New legal requirements mean companies listed on the Stock Exchange must report on how they are managing a wider range of risks, including ethical issues, environmental impact and public reputation. At the same time the investment community is also putting pressure on businesses by screening investments for social responsibility. According to Monaghan, the social impact of more than £1,000bn of investment is assessed worldwide every year.
And Government is weighing in. The Climate Change Levy which kicks in on 1 April will see energy bills soar, forcing firms across all sectors to look hard at their consumption.
For many firms this major financial 'prod' will galvanise them into looking hard at other areas, making a link between environmental and economic savings, reckons Grace. 'All new construction projects have to have an ecological assessment, and that can be a starting point to think of some of the wider issues as well - to start looking at things a bit more broadly.'
How to measure sustainable performance could prove a sticking point, however.
This is not easy. Environmental consultant ERM conducted a survey at the end of 2001 into the use of social indicators in corporate reporting by FTSE 100 companies. 'For years managers have heard the mantra 'you can't manage what you can't measure', ' says ERM corporate advisory services director Dr Tim Woollard.
'Many advocates of measurement use key performance indicators (KPIs) to manage 'hard' and 'soft' business issues. It's difficult to convince these advocates that social issues are important without talking about performance measures.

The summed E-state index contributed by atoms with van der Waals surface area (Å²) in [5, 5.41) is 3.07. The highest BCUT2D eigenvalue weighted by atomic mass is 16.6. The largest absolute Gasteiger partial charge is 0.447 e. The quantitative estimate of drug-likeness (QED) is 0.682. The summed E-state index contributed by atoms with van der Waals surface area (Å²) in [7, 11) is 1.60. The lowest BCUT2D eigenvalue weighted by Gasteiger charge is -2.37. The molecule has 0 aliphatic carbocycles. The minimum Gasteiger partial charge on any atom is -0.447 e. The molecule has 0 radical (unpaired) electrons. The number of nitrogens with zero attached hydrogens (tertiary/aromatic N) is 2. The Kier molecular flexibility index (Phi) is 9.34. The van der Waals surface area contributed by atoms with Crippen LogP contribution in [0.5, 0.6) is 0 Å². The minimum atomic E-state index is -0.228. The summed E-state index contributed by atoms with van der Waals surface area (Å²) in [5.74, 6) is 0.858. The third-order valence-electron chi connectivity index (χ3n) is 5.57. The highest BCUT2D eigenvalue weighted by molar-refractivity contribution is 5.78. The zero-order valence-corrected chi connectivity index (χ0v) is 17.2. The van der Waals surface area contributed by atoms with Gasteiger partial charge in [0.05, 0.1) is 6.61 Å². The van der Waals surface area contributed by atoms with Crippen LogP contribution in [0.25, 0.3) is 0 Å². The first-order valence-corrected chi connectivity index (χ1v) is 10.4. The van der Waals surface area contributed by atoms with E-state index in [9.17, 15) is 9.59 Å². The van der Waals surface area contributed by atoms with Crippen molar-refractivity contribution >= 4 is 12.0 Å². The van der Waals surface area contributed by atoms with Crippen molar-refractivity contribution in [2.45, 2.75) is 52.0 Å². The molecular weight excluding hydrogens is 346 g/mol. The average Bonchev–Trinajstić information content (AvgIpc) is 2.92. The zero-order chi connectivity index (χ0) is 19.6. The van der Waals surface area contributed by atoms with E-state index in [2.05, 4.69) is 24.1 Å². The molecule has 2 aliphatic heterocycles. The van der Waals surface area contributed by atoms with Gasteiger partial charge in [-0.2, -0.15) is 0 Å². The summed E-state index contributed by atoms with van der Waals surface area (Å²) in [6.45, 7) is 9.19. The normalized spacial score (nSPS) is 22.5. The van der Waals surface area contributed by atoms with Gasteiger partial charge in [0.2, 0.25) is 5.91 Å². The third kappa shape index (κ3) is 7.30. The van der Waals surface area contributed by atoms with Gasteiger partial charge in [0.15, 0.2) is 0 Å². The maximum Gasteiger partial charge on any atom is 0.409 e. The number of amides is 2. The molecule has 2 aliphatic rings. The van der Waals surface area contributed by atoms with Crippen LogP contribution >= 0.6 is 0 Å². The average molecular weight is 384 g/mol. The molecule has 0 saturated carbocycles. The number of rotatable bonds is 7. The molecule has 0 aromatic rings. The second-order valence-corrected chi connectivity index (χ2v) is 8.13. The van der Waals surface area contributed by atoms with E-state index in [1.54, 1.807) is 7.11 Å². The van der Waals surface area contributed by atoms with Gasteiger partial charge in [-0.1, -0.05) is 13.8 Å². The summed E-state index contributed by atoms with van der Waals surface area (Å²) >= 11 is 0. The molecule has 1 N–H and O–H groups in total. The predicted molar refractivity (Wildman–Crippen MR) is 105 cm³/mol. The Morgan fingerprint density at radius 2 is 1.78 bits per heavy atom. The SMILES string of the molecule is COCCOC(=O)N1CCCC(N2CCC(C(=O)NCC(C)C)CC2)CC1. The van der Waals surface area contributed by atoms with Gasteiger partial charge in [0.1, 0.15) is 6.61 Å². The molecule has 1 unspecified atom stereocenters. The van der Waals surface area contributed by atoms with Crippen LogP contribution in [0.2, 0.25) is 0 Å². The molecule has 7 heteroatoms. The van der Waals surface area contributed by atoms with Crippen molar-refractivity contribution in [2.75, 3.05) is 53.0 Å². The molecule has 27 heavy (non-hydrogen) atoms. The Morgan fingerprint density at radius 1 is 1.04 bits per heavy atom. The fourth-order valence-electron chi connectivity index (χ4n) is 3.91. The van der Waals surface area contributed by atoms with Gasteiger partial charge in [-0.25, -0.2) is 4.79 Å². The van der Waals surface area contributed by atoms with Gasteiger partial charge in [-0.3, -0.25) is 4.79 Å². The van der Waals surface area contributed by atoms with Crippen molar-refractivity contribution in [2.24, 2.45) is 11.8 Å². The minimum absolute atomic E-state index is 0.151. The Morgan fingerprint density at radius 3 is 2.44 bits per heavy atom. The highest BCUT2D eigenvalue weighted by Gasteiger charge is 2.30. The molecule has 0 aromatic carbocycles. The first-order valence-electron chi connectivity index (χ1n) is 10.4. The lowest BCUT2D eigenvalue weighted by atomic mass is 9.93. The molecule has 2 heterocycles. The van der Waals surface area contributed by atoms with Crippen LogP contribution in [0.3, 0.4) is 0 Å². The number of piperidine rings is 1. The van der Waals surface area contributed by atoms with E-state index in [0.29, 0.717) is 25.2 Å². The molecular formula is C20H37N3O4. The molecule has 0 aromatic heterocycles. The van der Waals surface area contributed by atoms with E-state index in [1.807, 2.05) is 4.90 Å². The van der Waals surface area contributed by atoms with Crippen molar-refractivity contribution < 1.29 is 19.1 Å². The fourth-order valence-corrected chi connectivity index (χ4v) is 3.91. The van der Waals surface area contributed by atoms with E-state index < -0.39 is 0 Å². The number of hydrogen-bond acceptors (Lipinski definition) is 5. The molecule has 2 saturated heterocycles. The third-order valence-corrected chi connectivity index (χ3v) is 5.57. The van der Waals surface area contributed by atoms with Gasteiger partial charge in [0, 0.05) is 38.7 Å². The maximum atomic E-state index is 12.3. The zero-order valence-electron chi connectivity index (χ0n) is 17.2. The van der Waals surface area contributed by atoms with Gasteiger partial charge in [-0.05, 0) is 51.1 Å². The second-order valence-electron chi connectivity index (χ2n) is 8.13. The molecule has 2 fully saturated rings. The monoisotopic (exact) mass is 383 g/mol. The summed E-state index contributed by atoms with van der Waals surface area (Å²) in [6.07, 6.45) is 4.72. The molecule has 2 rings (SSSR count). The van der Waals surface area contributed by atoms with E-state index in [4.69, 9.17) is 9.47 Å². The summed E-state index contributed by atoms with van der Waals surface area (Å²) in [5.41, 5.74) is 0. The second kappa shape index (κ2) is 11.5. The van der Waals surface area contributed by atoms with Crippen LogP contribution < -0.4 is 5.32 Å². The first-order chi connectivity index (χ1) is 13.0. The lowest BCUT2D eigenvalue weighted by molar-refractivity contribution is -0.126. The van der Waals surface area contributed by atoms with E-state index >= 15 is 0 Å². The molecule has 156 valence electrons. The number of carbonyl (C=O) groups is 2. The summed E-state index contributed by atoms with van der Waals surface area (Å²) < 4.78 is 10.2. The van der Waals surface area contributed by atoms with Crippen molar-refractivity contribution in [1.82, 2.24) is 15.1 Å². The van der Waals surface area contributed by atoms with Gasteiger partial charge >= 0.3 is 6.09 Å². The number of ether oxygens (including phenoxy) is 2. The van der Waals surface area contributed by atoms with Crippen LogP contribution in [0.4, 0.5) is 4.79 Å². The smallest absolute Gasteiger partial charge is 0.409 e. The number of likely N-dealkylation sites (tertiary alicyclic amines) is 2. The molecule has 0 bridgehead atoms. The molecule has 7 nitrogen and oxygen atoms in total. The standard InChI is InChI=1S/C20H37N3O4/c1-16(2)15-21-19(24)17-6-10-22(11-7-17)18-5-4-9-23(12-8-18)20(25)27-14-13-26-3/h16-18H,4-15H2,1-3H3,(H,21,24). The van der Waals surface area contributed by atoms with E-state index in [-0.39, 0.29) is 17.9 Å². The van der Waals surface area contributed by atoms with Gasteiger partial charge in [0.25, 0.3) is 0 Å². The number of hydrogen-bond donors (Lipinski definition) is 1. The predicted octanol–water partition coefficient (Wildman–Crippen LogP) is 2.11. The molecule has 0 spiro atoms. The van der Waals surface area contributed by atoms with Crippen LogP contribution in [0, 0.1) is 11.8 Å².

'To be at the leading edge of corporate reporting, companies will need to start publishing indicators on health and safety, employment, community affairs and community involvement at the very least, ' he adds.
But the survey demonstrates that, as well as being difficult to collect and quantify, social data is also difficult to interpret.
'Indicators on health and safety are relatively straightforward, ' says the report. 'A change in the number means either a step in the right direction or the need to review performance.
'But take employee related indicators. Does a change for the worse in employee survey data mean that a company's treatment of employees has deteriorated?
Or has that company begun to improve its employee relationships and encourage more open dialogue and reporting of issues?'